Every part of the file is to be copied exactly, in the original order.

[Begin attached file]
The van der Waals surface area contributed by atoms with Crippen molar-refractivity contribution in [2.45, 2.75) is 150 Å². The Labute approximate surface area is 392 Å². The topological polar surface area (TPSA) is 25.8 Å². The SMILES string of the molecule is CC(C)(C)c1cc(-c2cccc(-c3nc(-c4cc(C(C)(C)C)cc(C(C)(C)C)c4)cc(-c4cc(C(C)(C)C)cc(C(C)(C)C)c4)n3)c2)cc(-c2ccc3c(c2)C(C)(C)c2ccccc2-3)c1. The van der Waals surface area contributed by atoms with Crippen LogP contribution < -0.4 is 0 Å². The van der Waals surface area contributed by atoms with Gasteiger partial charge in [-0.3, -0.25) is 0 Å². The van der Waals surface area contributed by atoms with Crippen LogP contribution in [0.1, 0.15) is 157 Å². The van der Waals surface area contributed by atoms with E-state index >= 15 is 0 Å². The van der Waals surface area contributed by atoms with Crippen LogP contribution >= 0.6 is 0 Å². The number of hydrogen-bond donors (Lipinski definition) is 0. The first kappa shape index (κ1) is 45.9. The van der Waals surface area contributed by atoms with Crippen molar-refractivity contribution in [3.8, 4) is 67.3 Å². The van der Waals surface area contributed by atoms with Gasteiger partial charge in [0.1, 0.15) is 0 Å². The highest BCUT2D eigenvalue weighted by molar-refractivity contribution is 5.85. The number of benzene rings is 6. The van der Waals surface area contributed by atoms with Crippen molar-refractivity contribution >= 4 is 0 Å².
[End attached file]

The van der Waals surface area contributed by atoms with Crippen molar-refractivity contribution in [2.45, 2.75) is 150 Å². The Labute approximate surface area is 392 Å². The topological polar surface area (TPSA) is 25.8 Å². The SMILES string of the molecule is CC(C)(C)c1cc(-c2cccc(-c3nc(-c4cc(C(C)(C)C)cc(C(C)(C)C)c4)cc(-c4cc(C(C)(C)C)cc(C(C)(C)C)c4)n3)c2)cc(-c2ccc3c(c2)C(C)(C)c2ccccc2-3)c1. The van der Waals surface area contributed by atoms with Crippen LogP contribution < -0.4 is 0 Å². The van der Waals surface area contributed by atoms with Gasteiger partial charge in [-0.3, -0.25) is 0 Å². The van der Waals surface area contributed by atoms with Crippen LogP contribution in [0.1, 0.15) is 157 Å². The van der Waals surface area contributed by atoms with E-state index >= 15 is 0 Å². The van der Waals surface area contributed by atoms with Crippen LogP contribution >= 0.6 is 0 Å². The number of hydrogen-bond donors (Lipinski definition) is 0. The first kappa shape index (κ1) is 45.9. The van der Waals surface area contributed by atoms with Crippen molar-refractivity contribution in [3.8, 4) is 67.3 Å². The van der Waals surface area contributed by atoms with Gasteiger partial charge in [0.1, 0.15) is 0 Å². The highest BCUT2D eigenvalue weighted by molar-refractivity contribution is 5.85. The number of benzene rings is 6. The van der Waals surface area contributed by atoms with Crippen molar-refractivity contribution >= 4 is 0 Å².